It was tested and it all nicely runs on another Pi 3, so for remote data capture there is no need to dedicate a PC to it.
The test bed I had created for measuring the Pi’s power consumption benefitted greatly from the integration I could finally measure multiple things in a single session and see the effect and interaction of each one If I had multiple multimeters I could rip out my home-made test tool which won’t have a guaranteed specification unlike a multimeter not important for this particular test but very important for commercial tests Still for now the integrated seamlessly with my existing test bed From top-left clockwise in the photo above you can see
Orange Keysight performing thermistor measurement
Dark blue: Custom ADC board performing voltage and current measurement
Light blue: Current sense resistor
Unmarked: Bench supply powering the device under test
Yellow: Fluke 175 for voltage confirmation (not playing a part in the data logging/monitoring)
Pink: Device under test (Raspberry Pi 3)
Purple: Another Raspberry Pi 3 (and touch screen) performing all data capture, math conversions and real-time graphical reporting
The graph below shows some typical output; clockwise from top left you can see temperature, current, power and voltage. All of this updates in real-time (10 captures per second) indefinitely.
To achieve this, I made some changes to the fastlog application devised for the previous blog post. The main change is to provide an equation capability (the graphical tool also has equation capability but I felt it to be easier to implement it in my code). It can still run in the normal mode, for example:
./fastlog Keysight Technologies,U1282A,MY55480016,V1.03 Configuration: "RES +6.00000000E+05,+1.00000000E+01" Battery: 85% 1, 05/09/2016 17:06:58.119, +9.63490000E+04 2, 05/09/2016 17:06:58.269, +9.63490000E+04 3, 05/09/2016 17:06:58.419, +9.63490000E+04 4, 05/09/2016 17:06:58.570, +9.63490000E+04 5, 05/09/2016 17:06:58.718, +9.63490000E+04 6, 05/09/2016 17:06:58.868, +9.63490000E+04 7, 05/09/2016 17:06:59.019, +9.63500000E+04 8, 05/09/2016 17:06:59.156, +9.63500000E+04 9, 05/09/2016 17:06:59.306, +9.63500000E+04 10, 05/09/2016 17:06:59.464, +9.63510000E+04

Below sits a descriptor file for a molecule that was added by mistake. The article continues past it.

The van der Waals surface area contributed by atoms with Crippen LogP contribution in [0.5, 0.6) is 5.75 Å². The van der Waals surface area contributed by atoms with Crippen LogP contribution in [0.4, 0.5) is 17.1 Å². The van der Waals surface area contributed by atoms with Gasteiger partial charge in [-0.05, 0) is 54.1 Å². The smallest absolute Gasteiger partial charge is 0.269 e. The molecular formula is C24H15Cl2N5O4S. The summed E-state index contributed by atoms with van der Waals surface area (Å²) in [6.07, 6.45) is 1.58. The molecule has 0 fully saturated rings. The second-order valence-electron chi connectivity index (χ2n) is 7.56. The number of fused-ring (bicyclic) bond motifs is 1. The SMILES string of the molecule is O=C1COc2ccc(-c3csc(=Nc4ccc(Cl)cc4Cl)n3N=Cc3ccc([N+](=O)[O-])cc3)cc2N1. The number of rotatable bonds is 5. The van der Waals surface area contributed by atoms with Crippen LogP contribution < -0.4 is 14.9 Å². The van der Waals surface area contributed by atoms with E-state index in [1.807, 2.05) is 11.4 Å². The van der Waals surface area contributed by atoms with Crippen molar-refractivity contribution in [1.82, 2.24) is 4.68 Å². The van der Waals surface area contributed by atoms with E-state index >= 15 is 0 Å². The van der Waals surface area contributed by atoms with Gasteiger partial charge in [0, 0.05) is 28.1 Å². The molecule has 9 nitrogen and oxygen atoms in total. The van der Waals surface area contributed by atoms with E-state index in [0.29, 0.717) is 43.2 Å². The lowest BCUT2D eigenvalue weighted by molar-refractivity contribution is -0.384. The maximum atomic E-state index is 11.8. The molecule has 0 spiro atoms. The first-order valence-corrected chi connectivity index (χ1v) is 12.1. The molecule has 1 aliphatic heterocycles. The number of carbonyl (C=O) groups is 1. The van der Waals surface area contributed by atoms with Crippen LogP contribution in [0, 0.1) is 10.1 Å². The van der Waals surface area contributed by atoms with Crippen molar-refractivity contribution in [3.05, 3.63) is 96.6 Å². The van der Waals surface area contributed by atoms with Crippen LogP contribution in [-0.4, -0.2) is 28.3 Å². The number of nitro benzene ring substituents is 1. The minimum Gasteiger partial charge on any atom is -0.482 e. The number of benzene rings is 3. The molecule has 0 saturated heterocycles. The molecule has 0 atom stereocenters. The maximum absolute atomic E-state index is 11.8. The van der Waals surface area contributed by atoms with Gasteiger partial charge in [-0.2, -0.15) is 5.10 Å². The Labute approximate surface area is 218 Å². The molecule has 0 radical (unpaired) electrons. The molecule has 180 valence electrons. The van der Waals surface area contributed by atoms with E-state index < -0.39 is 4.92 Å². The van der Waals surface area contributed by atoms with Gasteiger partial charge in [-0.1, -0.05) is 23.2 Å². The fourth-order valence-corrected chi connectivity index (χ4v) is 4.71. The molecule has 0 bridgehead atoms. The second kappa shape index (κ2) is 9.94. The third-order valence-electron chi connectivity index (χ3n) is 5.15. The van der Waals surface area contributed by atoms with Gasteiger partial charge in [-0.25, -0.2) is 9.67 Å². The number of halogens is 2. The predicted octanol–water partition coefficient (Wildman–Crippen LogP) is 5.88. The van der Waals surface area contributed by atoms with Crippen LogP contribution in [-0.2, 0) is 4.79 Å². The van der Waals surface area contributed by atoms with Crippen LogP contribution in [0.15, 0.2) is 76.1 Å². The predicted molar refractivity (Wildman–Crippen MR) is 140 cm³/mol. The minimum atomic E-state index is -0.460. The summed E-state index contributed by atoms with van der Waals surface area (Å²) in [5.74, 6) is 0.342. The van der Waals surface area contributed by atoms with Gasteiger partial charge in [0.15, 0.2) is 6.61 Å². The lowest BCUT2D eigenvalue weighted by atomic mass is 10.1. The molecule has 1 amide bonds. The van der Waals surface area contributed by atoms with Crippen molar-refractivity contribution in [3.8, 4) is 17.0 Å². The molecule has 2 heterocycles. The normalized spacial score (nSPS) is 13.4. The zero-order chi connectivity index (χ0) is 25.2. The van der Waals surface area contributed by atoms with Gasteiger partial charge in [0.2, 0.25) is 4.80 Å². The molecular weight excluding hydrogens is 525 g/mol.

As you can see, the resistance measurements reported in the output are approximately 96 kohm, which does not help until a conversion into temperature can be done.
It is possible to convert to temperature in real-time by typing:
./fastlog -c therm100k
Now the output looks like this, showing that the resistance corresponds to around 25.76 degrees C:
Keysight Technologies,U1282A,MY55480016,V1.03 Configuration: "RES +6.00000000E+05,+1.00000000E+01" Battery: 85% 1, 05/09/2016 17:09:17.535, 25.767926 2, 05/09/2016 17:09:17.683, 25.767926 3, 05/09/2016 17:09:17.833, 25.767926 4, 05/09/2016 17:09:17.983, 25.767702 5, 05/09/2016 17:09:18.135, 25.767702 6, 05/09/2016 17:09:18.296, 25.767926 7, 05/09/2016 17:09:18.446, 25.767926 8, 05/09/2016 17:09:18.604, 25.767926 9, 05/09/2016 17:09:18.747, 25.767926 10, 05/09/2016 17:09:18.896, 25.767926
The code has a section where additional equations can be created as functions, and then invoked using the command line.
So, for example, if you (say) need to test particular flow meters regularly then you can create a function called flowmeter (as an example) and apply that whenever you want to do real time logging using it, so that results in (say) L/minute can be recorded directly to a file and displayed in real-time.
It was good to see the in action in a real test It is incredibly easy to integrate the into existing or new test beds It works with popular applications like MATLAB so that maximum use can be made of the high speed data logging functionality by combining with equation/math functions and plotting capabilities
The possibilities are endless. 10Hz logging speed in a multimeter is a game-changer.